Recently, I wrote about a time early in my career when I was perfectionistic, impatient and difficult to work with. I also mentioned that I was fortunate enough to end up with a boss who spotted my potential and took the time to coach me. Today I’d like to tell you what he did and how he worked with me.
Opening a Closed Mind
From his years of experience, my boss knew that his first challenge was to open a closed mind.
As much as he may have felt that he wanted to jump in and fix things, he knew that kind of approach wouldn’t yield productive results. He waited for the right time and opportunity and started the coaching process using a soft entry.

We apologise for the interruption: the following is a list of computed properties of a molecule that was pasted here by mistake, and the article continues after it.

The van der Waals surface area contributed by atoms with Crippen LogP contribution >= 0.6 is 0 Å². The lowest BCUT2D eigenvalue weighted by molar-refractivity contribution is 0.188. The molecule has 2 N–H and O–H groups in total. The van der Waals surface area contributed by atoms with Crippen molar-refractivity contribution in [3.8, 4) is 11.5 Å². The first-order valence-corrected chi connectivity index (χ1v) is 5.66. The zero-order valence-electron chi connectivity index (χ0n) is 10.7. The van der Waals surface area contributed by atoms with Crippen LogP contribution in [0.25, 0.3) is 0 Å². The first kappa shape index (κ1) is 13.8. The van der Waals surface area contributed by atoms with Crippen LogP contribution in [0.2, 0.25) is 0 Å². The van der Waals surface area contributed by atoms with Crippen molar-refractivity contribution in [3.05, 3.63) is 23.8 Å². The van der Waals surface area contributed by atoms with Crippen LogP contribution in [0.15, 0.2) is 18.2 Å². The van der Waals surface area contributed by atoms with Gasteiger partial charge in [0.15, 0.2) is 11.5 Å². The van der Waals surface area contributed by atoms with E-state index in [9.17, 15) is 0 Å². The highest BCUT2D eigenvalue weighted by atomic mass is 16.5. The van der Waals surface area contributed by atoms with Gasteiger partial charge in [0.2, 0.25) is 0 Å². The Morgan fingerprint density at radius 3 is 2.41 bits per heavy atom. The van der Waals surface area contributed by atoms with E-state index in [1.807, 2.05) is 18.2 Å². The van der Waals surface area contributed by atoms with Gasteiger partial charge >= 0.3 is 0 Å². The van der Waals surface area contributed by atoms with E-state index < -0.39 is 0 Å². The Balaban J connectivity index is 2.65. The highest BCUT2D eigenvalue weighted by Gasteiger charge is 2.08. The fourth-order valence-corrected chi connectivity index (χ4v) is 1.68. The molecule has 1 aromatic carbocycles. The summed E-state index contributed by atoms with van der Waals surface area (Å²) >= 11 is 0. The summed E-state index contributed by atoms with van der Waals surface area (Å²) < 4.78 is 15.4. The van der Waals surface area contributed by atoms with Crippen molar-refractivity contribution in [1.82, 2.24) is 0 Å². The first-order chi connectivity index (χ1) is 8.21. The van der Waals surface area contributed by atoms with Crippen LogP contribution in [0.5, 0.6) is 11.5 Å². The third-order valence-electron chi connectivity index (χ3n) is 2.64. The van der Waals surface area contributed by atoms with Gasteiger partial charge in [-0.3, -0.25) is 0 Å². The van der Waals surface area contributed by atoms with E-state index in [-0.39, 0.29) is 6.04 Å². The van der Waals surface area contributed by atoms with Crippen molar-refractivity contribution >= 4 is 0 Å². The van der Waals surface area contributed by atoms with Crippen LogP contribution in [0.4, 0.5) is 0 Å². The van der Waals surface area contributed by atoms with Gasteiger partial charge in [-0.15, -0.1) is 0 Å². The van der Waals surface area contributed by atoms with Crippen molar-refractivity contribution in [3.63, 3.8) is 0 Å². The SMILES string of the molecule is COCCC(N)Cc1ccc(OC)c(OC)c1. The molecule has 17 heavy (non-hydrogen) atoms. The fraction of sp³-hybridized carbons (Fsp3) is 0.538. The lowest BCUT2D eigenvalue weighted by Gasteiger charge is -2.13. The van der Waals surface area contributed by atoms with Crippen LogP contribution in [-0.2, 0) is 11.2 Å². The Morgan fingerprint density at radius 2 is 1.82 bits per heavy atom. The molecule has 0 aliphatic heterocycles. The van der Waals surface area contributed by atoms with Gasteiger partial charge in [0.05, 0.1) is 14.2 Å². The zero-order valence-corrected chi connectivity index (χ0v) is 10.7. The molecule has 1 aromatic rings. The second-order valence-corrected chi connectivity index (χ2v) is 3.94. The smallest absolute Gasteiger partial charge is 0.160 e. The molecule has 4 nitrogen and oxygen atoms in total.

Although my boss disagreed with the way I went about doing things sometimes, he never spoke to me in an accusatory tone. He would point out behavior that he wanted me to change and explain what the benefits would be. We then worked out a plan of action and set goals for the next few weeks. The result was that I never felt he imposed his ideas on me.
If I needed help, I could ask my boss. If I faced a situation that I didn’t know how to handle, I would run a few ideas by him. We didn’t always have formal meetings either. Our encounters were often informal, such as having a quick chat on the stairs.
My boss knew he wasn’t wasting his time. Apart from having certain skills, I also had the will to become better at what I was doing.